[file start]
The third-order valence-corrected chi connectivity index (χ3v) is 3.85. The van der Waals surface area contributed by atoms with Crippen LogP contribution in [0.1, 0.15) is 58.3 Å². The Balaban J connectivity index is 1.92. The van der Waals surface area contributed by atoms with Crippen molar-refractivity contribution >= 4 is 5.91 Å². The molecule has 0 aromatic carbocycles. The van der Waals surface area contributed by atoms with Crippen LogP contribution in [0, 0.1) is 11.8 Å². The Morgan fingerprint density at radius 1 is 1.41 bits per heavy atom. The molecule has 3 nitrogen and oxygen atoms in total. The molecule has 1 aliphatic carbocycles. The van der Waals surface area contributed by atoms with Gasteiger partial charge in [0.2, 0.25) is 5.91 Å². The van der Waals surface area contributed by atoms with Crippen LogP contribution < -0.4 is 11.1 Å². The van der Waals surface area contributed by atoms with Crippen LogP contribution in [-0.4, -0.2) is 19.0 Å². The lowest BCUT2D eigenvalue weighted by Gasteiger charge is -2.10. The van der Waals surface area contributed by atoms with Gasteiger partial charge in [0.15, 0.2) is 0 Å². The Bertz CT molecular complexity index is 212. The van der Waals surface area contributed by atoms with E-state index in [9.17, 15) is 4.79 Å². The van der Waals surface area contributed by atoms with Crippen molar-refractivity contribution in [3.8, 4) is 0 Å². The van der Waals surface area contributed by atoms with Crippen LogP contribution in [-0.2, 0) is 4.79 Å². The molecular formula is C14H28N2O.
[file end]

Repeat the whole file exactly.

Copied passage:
The third-order valence-corrected chi connectivity index (χ3v) is 3.85. The van der Waals surface area contributed by atoms with Crippen LogP contribution in [0.1, 0.15) is 58.3 Å². The Balaban J connectivity index is 1.92. The van der Waals surface area contributed by atoms with Crippen molar-refractivity contribution >= 4 is 5.91 Å². The molecule has 0 aromatic carbocycles. The van der Waals surface area contributed by atoms with Crippen LogP contribution in [0, 0.1) is 11.8 Å². The Morgan fingerprint density at radius 1 is 1.41 bits per heavy atom. The molecule has 3 nitrogen and oxygen atoms in total. The molecule has 1 aliphatic carbocycles. The van der Waals surface area contributed by atoms with Gasteiger partial charge in [0.2, 0.25) is 5.91 Å². The van der Waals surface area contributed by atoms with Crippen LogP contribution < -0.4 is 11.1 Å². The van der Waals surface area contributed by atoms with Crippen LogP contribution in [-0.4, -0.2) is 19.0 Å². The lowest BCUT2D eigenvalue weighted by Gasteiger charge is -2.10. The van der Waals surface area contributed by atoms with Gasteiger partial charge in [0.15, 0.2) is 0 Å². The Bertz CT molecular complexity index is 212. The van der Waals surface area contributed by atoms with E-state index in [9.17, 15) is 4.79 Å². The van der Waals surface area contributed by atoms with Crippen molar-refractivity contribution in [3.8, 4) is 0 Å². The van der Waals surface area contributed by atoms with Crippen LogP contribution in [-0.2, 0) is 4.79 Å². The molecular formula is C14H28N2O.